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Tuesday, April 7, 2020 | 12:00pm - 1:00pm | Join Us! | https://zoom.us/j/806977623 No pre-registration needed - just click the link and join live. 

Join us for our series of weekly lunch-and-learns to hear children and grandchildren of Holocaust survivors share their inspirational stories of hope, luck, resilience, and rescue. 

Naomi Newman - The daughter of two survivors, Naomi tells the stories of her parents from primary source documents and historical records. 

Naomi calls her story, “Resilience: My Family Story.”  She gathered all the documents and pictures she could find, consulted with relatives, and researched many details of this story.  Her hope, as one of the Holocaust Center’s Legacy Speakers, is to reach young people and help them to understand the way our lives can be threatened, and what each one of us can do to make a difference.

 

Lunch-and-Learns will be offered at the same time every Tuesday in April! A separate link will be sent out for each event. 

Tuesday, April 14 | 12:00-1:00 | Breeze Dahlberg
Graddaughter of Hungarian Auschwitz survivor Vera Frank Federman, Breeze shares her grandmother's story. 

Tuesday, April 21 - Yom Hashoah: Holocaust Remembrance Day | 12:00-1:00 | Special Memorial Program with Survivor George Elbaum
George was born in Warsaw, Poland on August 20, 1938, one year before Hitler invaded Poland. 

Tuesday, April 28 | 12:00-1:00 | Betsy Touriel-Kapner 

 

PAST PROGRAMS 

March 31, 2020 - You can watch the past Lunch-and-Learn presentation with Arik Cohen, grandson of four Holocaust survivors,  HERE.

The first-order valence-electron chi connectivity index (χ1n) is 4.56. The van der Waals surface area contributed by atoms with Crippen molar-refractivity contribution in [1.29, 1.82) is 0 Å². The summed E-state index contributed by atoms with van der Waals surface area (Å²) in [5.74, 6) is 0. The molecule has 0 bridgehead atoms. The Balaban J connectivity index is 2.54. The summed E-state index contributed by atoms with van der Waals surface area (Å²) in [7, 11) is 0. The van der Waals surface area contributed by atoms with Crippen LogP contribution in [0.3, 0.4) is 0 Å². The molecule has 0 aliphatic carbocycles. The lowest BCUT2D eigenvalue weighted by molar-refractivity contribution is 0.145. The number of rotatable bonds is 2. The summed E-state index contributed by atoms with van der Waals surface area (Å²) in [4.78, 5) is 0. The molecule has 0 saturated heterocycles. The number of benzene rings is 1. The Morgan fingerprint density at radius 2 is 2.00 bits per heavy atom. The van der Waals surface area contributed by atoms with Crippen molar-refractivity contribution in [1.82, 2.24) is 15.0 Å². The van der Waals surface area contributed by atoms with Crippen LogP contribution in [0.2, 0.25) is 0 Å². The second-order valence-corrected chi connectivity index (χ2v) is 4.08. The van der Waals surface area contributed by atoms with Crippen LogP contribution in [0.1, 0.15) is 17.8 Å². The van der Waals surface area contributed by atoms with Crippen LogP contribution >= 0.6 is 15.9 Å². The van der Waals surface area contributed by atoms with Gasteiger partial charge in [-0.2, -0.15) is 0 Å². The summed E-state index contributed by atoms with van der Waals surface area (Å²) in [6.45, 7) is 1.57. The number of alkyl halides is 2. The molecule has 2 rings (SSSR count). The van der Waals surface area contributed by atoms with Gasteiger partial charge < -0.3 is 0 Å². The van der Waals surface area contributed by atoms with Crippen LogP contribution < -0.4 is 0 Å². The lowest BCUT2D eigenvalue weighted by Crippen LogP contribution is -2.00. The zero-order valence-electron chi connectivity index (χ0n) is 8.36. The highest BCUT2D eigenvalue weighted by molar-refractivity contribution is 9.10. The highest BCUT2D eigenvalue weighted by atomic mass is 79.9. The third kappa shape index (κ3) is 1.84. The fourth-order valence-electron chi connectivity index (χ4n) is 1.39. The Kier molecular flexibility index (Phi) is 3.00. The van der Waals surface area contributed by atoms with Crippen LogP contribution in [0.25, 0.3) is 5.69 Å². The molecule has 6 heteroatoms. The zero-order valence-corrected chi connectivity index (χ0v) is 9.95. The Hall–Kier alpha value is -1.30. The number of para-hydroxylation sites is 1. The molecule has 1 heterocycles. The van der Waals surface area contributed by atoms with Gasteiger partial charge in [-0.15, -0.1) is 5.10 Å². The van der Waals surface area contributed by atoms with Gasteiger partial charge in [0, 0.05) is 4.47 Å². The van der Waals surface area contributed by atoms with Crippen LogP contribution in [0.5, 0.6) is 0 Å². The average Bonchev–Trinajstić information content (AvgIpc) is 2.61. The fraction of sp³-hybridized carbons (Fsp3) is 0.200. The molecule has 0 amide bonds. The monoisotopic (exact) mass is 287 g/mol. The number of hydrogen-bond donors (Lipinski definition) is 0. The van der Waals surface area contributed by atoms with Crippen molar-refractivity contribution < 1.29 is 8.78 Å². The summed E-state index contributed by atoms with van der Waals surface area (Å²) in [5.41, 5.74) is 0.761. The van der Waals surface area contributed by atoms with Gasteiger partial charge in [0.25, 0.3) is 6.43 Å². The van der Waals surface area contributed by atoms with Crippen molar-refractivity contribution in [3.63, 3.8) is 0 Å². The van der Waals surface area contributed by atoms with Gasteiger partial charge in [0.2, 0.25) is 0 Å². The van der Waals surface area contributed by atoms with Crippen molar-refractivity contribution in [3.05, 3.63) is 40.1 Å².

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Monday, April 6, 2020 | 11am - 12pm | 1 Clock Hour | Free | Register Now!

Are you looking for ways to teach the Holocaust online or remotely? Continue to engage and challenge your students, whether at home or online.  Materials will encourage students to consider the impact of their choices, the difference one person can make, and the importance of standing up for one another. Paul Regelbrugge, Professional Development and Curriculum Coordinator will present and share ideas for teachers (and parents). 

The meeting will take place on Zoom. You do not need to have a Zoom account to join the webinar. When you register, you will receive a link to use.

 

 

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Student Book Club | April 23 | 11am-12pm | The Yellow Star House with author Paul Regelbrugge

Author, teacher, and Holocaust educator Paul Regelbrugge will read from his book, The Yellow Star House, and engage students in discussion. The Yellow Star House recounts the remarkable true story of one boy's survival in a protected house in Hungary.

Paul Regelbrugge, a teacher in Spokane, WA at the time, asked Holocaust survivor Robert Holczer to come and speak to his 6th grade class. His students were enthralled by the unique story of Robert and the motivations of his rescuer. Paul and Robert became friends over the last decade of Robert's life and Paul became one of the few people trusted to record Robert's story. 

From these stories and interviews comes Paul's first book, and one of the first books on this inspirational story of the rescue of 400 Jews in the middle of Budapest, Hungary.

 

JOIN THE STUDENT BOOK CLUB!

 

What do students in the book club do? 

Students in the book club will read the book The Yellow Star House and join in a conversation with Paul on April 23 from 11am-12pm via Zoom. (You do not need to have a Zoom account to join the conversation. We will send you a link to use.)  This is a chance for students to connect with each other, talk about the story, and discuss inspiring people and stories.

How do I get the book The Yellow Star House?

The Yellow Star House can be purchased on Amazon (kindle or print), or at lulu.com (paperback or ebook). You can also This email address is being protected from spambots. You need JavaScript enabled to view it. to request a free downloadable pdf copy.

How old do you need to be to participate?

This book is recommended for grades 7 and up.

When and where does the book club meet?

This is a virtual book club, so students from anywhere can participate. The first meeting is on April 23, 11am-12pm. We will send out a link on Zoom that you use to join the meeting. 

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Tuesday, April 21, 2020 | 12:00pm - 1:00pm | Link coming soon! No pre-registration needed - just click the link and join live!